Patricia A. Rosenmeyer received her B.A. (1980) in Classics from Harvard University, having spent one semester abroad studying Greek at the Freie Universität Berlin (1977). She then took up a Marshall Scholarship at King’s College, Cambridge University, where she received a second B.A. (1982) and an M.A. (1987) in Classics. She earned her doctorate in Classics and Comparative Literature from Princeton University (1987), and began her career at the University of Michigan as an Assistant Professor of Classical Studies (1986-90). She taught at Yale University (Assistant to Associate Professor, 1990-96) and the University of Wisconsin-Madison (Associate to Full Professor, 1997-2017) before taking up the George L. Paddison Chair of Classics at the University of North Carolina-Chapel Hill in the fall 2017.
Prof. Rosenmeyer admits to a wide range of scholarly interests: archaic Greek poetry; Helen of Troy; ancient Greek epistolary fiction; Hellenistic poetry; archaic, Hellenistic and imperial epigram; Ovid; imperial Greek literature; literary theory; and reception studies. She has published four books: The Politics of Imitation: Anacreon and the Anacreontic Tradition (Cambridge 1992), Ancient Epistolary Fictions: the Letter in Greek Literature (Cambridge 2001), Ancient Greek Literary Letters: Selections in Translation (Routledge 2016), and The Language of Ruins: Greek and Latin Inscriptions on the Memnon Colossus (Oxford 2017). With Owen Hodkinson, she co-edited a volume on epistolarity: Epistolary Narratives in Ancient Greek Literature (Brill 2013). Her articles include work on Homer, Sappho, Anacreon, the Anacreontics, Callimachus, Meleager, Plautus, Ovid, Petronius, and Aristaenetus, as well as the reception of Classical literature by English, French, German, early 20th-century Greek, and Hebrew authors. Her entry on “Greek Literary Letters” recently appeared online for Oxford Bibliographies in Classics (2017). For her scholarship, she has received fellowships from AAUW (1986), ACLS (1988-89), NEH (1992-93; 2000), the Mellon Foundation (2007-08), and the Loeb Classical Library Foundation (2010). She has been a Visiting Fellow at the Pembroke Center for Teaching & Research on Women at Brown (1990-91), the Institute for Research in the Humanities at UW-Madison (1998), and Clare Hall, Cambridge (2017). Her current research focuses on Sappho, reception studies, and translation as cultural strategy in early 20th-century western Europe. She hopes to turn next to a consideration of Hebrew and Yiddish translations of Homer’s Iliad.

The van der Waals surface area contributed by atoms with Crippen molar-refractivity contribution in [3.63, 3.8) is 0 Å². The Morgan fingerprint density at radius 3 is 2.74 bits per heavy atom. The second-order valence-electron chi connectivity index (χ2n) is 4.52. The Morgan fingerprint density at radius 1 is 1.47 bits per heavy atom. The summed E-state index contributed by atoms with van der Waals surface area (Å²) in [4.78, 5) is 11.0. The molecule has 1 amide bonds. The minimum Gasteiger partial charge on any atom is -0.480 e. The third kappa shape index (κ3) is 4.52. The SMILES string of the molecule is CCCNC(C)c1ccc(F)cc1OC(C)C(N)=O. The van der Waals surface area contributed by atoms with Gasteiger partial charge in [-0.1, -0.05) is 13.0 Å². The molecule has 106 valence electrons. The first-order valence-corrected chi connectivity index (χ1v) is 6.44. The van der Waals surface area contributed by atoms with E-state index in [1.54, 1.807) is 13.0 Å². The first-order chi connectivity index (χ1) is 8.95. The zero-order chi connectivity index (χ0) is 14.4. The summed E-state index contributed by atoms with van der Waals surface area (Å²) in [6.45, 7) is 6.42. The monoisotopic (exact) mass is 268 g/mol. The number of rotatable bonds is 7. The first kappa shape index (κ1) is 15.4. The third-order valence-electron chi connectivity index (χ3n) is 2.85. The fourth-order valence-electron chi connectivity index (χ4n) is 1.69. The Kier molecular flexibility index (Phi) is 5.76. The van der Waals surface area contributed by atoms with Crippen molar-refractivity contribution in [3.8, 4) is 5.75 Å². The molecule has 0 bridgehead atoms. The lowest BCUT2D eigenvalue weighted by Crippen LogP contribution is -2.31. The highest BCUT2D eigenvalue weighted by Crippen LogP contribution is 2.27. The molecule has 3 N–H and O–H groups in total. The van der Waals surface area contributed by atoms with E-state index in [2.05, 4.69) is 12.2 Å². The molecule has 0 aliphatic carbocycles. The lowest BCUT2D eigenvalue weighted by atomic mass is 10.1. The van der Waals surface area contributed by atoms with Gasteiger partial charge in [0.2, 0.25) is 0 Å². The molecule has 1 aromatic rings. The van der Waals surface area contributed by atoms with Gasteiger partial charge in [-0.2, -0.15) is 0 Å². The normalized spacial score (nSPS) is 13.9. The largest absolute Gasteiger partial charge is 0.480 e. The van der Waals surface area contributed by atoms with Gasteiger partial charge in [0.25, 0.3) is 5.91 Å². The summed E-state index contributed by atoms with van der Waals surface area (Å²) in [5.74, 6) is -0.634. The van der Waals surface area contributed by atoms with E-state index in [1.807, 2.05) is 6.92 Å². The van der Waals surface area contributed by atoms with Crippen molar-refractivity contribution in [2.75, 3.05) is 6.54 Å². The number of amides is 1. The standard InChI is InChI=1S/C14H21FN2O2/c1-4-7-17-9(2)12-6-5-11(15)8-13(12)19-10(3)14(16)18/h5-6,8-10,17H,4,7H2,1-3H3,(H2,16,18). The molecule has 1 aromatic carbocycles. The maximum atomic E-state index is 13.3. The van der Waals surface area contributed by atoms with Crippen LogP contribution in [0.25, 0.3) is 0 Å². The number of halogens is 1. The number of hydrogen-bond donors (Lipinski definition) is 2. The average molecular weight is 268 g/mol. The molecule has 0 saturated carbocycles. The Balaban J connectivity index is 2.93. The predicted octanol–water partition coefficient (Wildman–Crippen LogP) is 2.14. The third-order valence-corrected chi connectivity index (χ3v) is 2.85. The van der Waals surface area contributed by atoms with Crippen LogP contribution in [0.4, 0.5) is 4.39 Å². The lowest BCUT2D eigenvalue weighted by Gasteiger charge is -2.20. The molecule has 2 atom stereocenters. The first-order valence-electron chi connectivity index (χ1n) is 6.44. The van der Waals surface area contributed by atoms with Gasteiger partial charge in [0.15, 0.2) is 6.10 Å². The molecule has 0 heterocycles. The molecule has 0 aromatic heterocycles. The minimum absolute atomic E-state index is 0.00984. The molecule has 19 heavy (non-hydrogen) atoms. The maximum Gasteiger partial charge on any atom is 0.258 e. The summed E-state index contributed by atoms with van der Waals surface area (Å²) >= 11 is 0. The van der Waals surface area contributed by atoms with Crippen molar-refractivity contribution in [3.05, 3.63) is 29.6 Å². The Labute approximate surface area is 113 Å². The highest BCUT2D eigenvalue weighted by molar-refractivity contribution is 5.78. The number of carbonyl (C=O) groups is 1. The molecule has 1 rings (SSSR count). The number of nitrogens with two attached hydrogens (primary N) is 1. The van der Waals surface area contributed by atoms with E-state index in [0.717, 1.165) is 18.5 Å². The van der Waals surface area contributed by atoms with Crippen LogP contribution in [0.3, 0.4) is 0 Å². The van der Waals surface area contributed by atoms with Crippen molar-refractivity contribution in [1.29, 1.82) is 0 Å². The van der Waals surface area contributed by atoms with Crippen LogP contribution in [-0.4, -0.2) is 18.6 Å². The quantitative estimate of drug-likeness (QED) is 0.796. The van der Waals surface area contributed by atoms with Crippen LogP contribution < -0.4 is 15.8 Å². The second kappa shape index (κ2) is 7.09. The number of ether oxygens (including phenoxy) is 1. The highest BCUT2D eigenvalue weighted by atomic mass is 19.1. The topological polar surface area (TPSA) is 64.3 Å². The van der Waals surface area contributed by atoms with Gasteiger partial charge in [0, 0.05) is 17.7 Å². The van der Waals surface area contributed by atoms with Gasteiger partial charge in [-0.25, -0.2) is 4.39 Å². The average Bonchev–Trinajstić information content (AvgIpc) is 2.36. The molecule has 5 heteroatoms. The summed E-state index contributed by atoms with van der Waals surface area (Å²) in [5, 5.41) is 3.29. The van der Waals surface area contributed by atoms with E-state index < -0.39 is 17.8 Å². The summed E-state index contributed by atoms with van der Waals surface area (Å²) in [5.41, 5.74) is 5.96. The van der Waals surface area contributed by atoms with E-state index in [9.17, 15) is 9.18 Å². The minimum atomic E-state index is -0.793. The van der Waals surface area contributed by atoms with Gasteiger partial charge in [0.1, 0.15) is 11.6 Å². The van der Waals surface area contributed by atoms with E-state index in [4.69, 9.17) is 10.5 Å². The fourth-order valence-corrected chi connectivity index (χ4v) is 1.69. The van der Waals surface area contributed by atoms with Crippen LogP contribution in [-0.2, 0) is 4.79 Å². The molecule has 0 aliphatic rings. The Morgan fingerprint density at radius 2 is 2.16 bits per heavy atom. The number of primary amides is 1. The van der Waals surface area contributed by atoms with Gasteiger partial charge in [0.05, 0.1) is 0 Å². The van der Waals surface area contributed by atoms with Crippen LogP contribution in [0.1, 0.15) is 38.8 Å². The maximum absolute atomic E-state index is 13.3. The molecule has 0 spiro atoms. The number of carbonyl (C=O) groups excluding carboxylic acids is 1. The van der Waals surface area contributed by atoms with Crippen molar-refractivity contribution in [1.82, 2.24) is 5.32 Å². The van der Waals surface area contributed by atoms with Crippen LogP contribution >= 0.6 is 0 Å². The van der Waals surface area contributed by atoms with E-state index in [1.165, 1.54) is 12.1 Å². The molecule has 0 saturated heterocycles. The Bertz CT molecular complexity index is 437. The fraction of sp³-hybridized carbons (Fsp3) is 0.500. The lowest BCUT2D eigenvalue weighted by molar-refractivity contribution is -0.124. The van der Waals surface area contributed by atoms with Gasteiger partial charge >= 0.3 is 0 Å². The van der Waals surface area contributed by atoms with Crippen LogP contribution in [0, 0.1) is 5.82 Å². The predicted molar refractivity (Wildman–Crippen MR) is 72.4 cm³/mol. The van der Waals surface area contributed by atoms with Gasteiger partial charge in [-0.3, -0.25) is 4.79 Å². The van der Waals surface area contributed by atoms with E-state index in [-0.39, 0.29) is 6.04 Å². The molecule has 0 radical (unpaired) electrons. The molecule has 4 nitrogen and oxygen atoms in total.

In terms of service to the profession, Prof. Rosenmeyer has served in offices for the SCS (including the Goodwin Committee), acted as a reader for university presses (Cambridge, Edinburgh, Oxford, Princeton, Routledge, Wisconsin) and journals (Amphora, AJP, Arethusa, CA, CJ, CP, CW, TAPA, Sound Studies), served on selection committees for ACLS and NEH and participated in external tenure reviews in the US and abroad. In addition to 2 Ph.D. dissertations at Yale, she directed 14 Ph.D. dissertations and 8 M.A. theses at Wisconsin during her years there, as well as serving on numerous committees. She welcomes students at UNC-Chapel Hill, both undergraduate and graduate, to work with her on projects related to any of her areas of interest. She also looks forward to teaching a wide variety of courses in Greek, Latin, and translation.